New year; same drone idiot problems

There are times when you have to feel sorry for serious drone users out there who just want to use the welcome technology of drones for the greater good.

Professionals who are trying hard to convince aviation regulators that drones are safe to use and their integration into the lower skies will move society forward in a good way.

You even have researchers from organisations like Drone Industry Insights plotting the progress made by drone technology over the years, and how it will impact on drone laws and regulations going forward.

But then…

You get these kind of drone hobbyists who find entertainment in disrupting people’s days by flying drones dangerously close to aeroplanes, and in full stadiums during a Premier League match watched by millions all over the world.

As if the world does not have enough problems

They struck again at Dublin Airport in Ireland yesterday. And not for the first time too. Flights had to be diverted for the third time in four days at Dublin Airport after sightings of a drone on the airfield.

“Flight operations at Dublin Airport were once again suspended this evening (Monday) for safety reasons after a drone was spotted on the airfield,” airport authorities said in a tweet.

“Following a suspension of around 40 minutes, flight operations restarted around 19.45.

“The reckless and irresponsible behaviour of those causing ongoing drone disruptions at Dublin Airport is unacceptable. “Those found responsible will face prosecution. While safety and security remain our top priorities such disruptions cause huge inconvenience to our passengers.

“Again, we would remind the public that it is illegal to fly drones within 5km of the airport.”

According to Irish broadcaster RTÉ, four flights were diverted to Belfast, one to Shannon and one to Manchester as a result. On Friday, a number of Ryanair flights were diverted to Shannon Airport, while on Saturday, three routes, from Manchester, Bucharest and Amsterdam, were diverted to Belfast International Airport.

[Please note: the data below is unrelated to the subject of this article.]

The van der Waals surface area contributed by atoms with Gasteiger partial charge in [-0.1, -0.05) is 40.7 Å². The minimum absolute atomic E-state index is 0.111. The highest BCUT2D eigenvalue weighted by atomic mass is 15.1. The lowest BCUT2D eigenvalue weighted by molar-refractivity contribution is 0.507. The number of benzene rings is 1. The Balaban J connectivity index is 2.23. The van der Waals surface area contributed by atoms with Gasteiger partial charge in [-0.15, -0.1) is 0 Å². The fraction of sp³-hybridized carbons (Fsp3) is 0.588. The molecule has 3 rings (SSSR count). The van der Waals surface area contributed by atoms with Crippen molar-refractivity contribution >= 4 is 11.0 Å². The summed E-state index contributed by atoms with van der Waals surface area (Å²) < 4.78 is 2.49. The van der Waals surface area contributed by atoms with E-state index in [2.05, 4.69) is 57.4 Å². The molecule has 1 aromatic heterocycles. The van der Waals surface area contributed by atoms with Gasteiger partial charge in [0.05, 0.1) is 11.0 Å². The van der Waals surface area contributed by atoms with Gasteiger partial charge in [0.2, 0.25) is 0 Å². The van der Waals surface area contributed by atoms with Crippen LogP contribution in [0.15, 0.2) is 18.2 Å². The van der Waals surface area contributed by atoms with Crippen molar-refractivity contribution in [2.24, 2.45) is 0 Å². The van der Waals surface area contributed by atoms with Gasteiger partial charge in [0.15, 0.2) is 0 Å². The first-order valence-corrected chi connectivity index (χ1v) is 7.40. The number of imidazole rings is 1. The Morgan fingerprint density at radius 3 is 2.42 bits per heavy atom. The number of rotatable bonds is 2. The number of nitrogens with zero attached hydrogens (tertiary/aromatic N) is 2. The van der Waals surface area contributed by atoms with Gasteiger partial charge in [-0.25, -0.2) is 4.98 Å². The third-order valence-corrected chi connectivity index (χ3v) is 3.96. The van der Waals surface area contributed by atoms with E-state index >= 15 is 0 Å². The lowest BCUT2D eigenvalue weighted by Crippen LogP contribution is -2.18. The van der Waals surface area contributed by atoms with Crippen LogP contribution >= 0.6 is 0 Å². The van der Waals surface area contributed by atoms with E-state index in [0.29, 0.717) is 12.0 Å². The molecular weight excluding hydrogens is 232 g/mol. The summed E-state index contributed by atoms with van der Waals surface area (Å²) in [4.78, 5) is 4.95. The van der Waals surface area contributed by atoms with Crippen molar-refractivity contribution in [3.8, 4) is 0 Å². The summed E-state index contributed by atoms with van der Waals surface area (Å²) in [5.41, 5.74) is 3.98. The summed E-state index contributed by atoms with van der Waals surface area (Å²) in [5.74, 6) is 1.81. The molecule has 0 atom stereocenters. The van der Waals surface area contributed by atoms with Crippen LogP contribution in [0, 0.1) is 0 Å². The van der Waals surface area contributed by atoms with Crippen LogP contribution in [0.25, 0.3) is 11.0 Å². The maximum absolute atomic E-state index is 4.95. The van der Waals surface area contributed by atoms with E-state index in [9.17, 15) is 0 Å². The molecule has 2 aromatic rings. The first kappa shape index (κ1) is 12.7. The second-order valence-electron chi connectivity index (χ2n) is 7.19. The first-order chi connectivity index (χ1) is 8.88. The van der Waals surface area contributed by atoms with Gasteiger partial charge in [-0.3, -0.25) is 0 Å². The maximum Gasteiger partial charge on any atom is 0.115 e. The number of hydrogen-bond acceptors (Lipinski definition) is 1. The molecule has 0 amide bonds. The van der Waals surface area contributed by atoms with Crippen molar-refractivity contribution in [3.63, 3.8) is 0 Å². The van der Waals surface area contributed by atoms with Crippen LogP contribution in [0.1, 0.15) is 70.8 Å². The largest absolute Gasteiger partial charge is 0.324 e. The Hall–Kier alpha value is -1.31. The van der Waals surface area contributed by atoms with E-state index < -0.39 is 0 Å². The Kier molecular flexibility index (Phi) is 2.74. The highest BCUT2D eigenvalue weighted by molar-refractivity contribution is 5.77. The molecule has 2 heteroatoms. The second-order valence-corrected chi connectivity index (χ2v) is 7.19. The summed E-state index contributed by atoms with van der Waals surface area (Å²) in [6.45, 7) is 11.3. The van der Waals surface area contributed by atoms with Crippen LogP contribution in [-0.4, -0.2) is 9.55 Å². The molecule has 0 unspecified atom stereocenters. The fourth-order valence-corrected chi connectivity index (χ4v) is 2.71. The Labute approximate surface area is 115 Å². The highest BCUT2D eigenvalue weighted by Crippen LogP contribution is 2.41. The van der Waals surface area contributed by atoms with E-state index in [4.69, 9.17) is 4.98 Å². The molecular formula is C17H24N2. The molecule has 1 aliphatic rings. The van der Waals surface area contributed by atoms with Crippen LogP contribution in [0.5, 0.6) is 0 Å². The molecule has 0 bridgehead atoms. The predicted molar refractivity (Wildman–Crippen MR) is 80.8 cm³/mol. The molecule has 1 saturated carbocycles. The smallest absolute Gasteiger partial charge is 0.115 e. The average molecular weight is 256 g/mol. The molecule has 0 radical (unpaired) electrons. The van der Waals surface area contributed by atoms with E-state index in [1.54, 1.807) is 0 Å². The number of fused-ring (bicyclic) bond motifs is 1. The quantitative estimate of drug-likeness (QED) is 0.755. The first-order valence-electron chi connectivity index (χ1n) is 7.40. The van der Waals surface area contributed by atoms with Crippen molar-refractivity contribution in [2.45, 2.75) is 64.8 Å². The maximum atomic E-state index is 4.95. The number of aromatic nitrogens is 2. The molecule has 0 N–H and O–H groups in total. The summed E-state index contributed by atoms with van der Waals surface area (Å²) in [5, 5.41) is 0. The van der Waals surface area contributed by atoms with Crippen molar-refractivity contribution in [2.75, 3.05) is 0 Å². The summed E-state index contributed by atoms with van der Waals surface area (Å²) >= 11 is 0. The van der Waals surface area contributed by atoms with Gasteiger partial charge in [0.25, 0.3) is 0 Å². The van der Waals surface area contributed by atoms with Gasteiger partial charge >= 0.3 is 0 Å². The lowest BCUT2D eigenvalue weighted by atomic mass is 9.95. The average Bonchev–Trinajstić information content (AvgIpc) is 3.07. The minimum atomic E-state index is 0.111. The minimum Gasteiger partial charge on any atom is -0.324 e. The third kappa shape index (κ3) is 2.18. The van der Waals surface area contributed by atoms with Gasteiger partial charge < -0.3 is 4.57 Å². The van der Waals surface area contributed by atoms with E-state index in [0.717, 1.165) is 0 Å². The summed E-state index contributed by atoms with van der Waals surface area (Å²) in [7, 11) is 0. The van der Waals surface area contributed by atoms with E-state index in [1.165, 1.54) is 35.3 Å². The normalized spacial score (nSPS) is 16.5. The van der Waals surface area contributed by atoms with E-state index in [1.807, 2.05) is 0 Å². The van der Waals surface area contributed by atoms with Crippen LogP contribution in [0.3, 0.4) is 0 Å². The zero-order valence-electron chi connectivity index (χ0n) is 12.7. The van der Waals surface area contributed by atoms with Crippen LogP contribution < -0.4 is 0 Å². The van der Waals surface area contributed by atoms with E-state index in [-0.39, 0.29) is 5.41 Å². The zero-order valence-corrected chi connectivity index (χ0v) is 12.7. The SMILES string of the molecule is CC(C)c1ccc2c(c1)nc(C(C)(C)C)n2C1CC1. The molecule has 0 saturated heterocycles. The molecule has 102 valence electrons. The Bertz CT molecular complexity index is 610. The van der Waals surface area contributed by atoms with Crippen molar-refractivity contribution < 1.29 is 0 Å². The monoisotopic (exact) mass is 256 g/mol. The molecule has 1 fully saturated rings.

Only two days before on Saturday, the airport had to issue a statement after a drone was sighted on the airport grounds.

“Flight operations at Dublin Airport were suspended for safety reasons this afternoon (Saturday) following two confirmed drone sightings on the airfield,” the statement said.

“Operations have now resumed.

“It is illegal to fly drones within 5km of the airport. The safety and security of airport users is DAA’s key priority at all times and staff at Garda Síochana remain vigilant in relation to drone activity in the vicinity of the airport.”

Meanwhile, you may find this hard to believe, but the English premiership fell prey once again to a drone prank, when referee Michael Salisbury ordered players off the pitch during a league match between Southampton and Aston Villa at St Mary’s Stadium.

The suspect on the controls of this particular drone – which looked like a DJI Mavic 2 – was brazen enough to fly his drone so low and too close to Villa goalkeeper Emi Martinez’s goal for comfort. It was the world cup winning goalie who alerted the referee to the drone, which flew around other parts of the stadium after spooking the Villa goalie.

“What’s he pointing at,” asked one commentator of Salisbury. “The players are coming off! Some idiot has ruined the afternoon for 33,000 people!”

In accordance with Premier League safety rules, play had to be halted and players asked to return to the dressing rooms for their own safety.

They returned after five minutes and the match resumed and ended without further incident.

This would be a good time to remind readers that this is not the first time a drone has disturbed a live match in the English premiership; exactly a year ago, play had to be stopped for nearly 20 minutes, after a drone was sighted hovering above the Brentford Community Stadium during a league match between the home side Brentford and Wolverhampton Wanderers.

It is high time something was done about this.

Before the one percent of unscrupulous drone owners ruin the whole industry for the rest.


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